6) Ochoa Moscatel (White) with Chouquettes

Fair enough РMoscatel is NOT a French wine!  I know.  We all know.  Unfortunately we were meant to try a French variety of this wine but alas it was not possible.  According to the professionals though, the only difference between this white and the French version was the label and hence the price.

Chouquettes, as there name implies are choux pastry sweet treats.  I had to research these online as I had never heard of them before.  Fellow food blogger, David Lebovitz, refers to them as:

“Cream puffs covered with crunchy nuggets of sugar”

So close your eyes and imagine a profiterole in your mind. ¬†Erase the chocolate coating on top. ¬†Now remove the cream that’s inside. ¬†Sprinkle some coarse/pearl sugar over, and presto you have a choquette.

Parisians would have these in the afternoon as their le snack with a cup of coffee.

However, being neither Parisian nor the  afternoon we were jovially chomping our way through these sweat treats drinking copious amounts of sweat white wine.

My tip: dunk these in the sweet wine.  Not only did it serve to help restore some moisture to these cream puffs but they symbiotically sweetened eachother creating a tantalising dessert that relinquished their secret juices with every bite.  It had me going back for more!

A perfect end to what was a truly a enjoyable experience.

Next time, barring epidemics and natural disasters, I shall also go on my own, unfazed by the prospect of being alone,  knowing that from the minute I get there I will be in the presence of good food, good wine, and good company.

Here’s to the next one!

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I now understand why everyone, and I literally mean everyone, mentions food as one of the top 10 tourist attractions to see and do in Malaysia! The Lonely Planet guide ranks Malaysia’s food culture as 9th in its list of things to do and see. To quote The Lonely Planet website:

“The atmosphere is electric and the many types of food available will leave the first-time visitor in a daze!”

This enthusiastically caught my attention but dare I say it, 9th is pathetically low Рit should be ranked much higher.  There is plenty of touristy stuff to do but apart from the eclectic mix of cultures, it was the food that really stood out for me.  From the street food in Jalan Alor to the exquisite cakes at the KL Tower, everything was delicious (except the evil durian fruit that should not be considered a food!)

When I originally thought about Malaysian food, I immediately assumed Asian cuisine; veering towards Chinese, who wouldn’t? But this was an ignorant assumption! Malaysian cuisine is spicier and hotter than I thought it was going to be. I was also unaware of the strong Muslim influence in everything Malaysian. As our taxi driver jovially told us,

“50% of Malaysia is Muslim, the other 50% is made up of the rest of us!”

Culinarily though, this meant that the vast spread of cultures and subsequently dietary requirements has impacted on the variety of foods at stalls and restaurants throughout KL (I’ll tell you about the Arabic restaurant I went into on another occasion). ¬†There was always a vast selection of foods to choose from: Malaysian,¬†Chinese, Thai, Vietnamese, Japanese, Indian, Australian, Italian, Mediterranean, Iranian, Moroccan, etc. ¬†Sadly there ¬†was also a KFC and the omnipresent McDonalds.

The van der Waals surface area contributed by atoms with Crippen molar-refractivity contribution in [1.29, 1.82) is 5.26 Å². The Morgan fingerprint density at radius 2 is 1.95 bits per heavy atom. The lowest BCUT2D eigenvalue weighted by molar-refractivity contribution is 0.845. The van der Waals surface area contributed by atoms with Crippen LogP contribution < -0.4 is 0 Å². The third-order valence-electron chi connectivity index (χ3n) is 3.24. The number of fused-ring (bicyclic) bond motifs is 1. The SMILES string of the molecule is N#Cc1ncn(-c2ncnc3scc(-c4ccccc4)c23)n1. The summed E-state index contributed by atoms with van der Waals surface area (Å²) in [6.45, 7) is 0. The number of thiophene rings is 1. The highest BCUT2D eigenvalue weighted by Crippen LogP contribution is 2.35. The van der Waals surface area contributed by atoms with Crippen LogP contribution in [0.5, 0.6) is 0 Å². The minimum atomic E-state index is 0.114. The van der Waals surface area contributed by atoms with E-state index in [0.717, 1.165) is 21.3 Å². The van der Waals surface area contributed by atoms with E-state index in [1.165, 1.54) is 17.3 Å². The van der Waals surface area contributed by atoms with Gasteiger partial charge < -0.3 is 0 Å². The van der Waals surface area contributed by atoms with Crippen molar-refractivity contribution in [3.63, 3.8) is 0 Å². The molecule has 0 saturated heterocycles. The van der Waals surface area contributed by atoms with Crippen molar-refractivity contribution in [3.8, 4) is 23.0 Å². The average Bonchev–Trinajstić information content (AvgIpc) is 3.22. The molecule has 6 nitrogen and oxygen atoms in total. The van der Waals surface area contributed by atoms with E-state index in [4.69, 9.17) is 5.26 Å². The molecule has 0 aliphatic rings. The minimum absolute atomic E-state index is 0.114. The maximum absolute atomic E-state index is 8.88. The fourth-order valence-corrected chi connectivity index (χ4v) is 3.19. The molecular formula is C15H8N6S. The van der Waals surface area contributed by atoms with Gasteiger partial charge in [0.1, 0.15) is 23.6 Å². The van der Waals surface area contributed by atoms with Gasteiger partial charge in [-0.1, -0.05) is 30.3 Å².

Jalan Alor

We asked the concierge at our hotel, The Royale Bintang, where they could recommend for us to go for dinner. ¬†They were very quick to mention several western style restaurants but on exclaiming the words, “We want to eat local.” ¬†They chorused, “Jalan Alor!”
On a parallel street to us was the infamous Jalan Alor. A cacophony of scent and sound, where plastic furniture is laid out in a continuous line on either side of a busy street.  Pedestrian and vehicle weave their way through a throng of diners out for delicious food at ridiculous prices!

As total first-timers in KL and more specifically, Jalan Alor, we decided to play it safe and opted for a Chinese-Malaysian eatery.

Here we dined on soy marinated peanuts, mouthwatering squid rings, buttered prawns, aromatic pork ribs and sweet and sour pork.

Everything was delicious! ¬†The soy marinated peanuts were slightly slimy at first but once the initial hesitation subsides they were actually very moreish. ¬†I’ve tried to recreate these at home; unsuccessfully.

However, the pi√®ce de r√©sistance was the relatively modern malaysian dish: buttered prawns. ¬†This dish combines Malay, Chinese, Indian and western ingredients. ¬†A knockout dish which¬†revealed layer upon layer of complex flavours‚Äďbuttery, salty, sweet, spicy, and garlicky working off one another seamlessly and perfectly. ¬†It was packed with such amazing flavour that you were not even bothered about peeling the prawns at times so that you could suck the tantalising coating covering them!!

Throughout KL, different restaurants claim to serve the best buttered prawns!

Sadly, as simple as recipes suggest their re-creation ability is, the quality of the ingredients we can buy here is not the same.  Oh well, another trip to Malaysia is going to have to be a must to satisfy my buttered prawns cravings.  

The original finger licking good!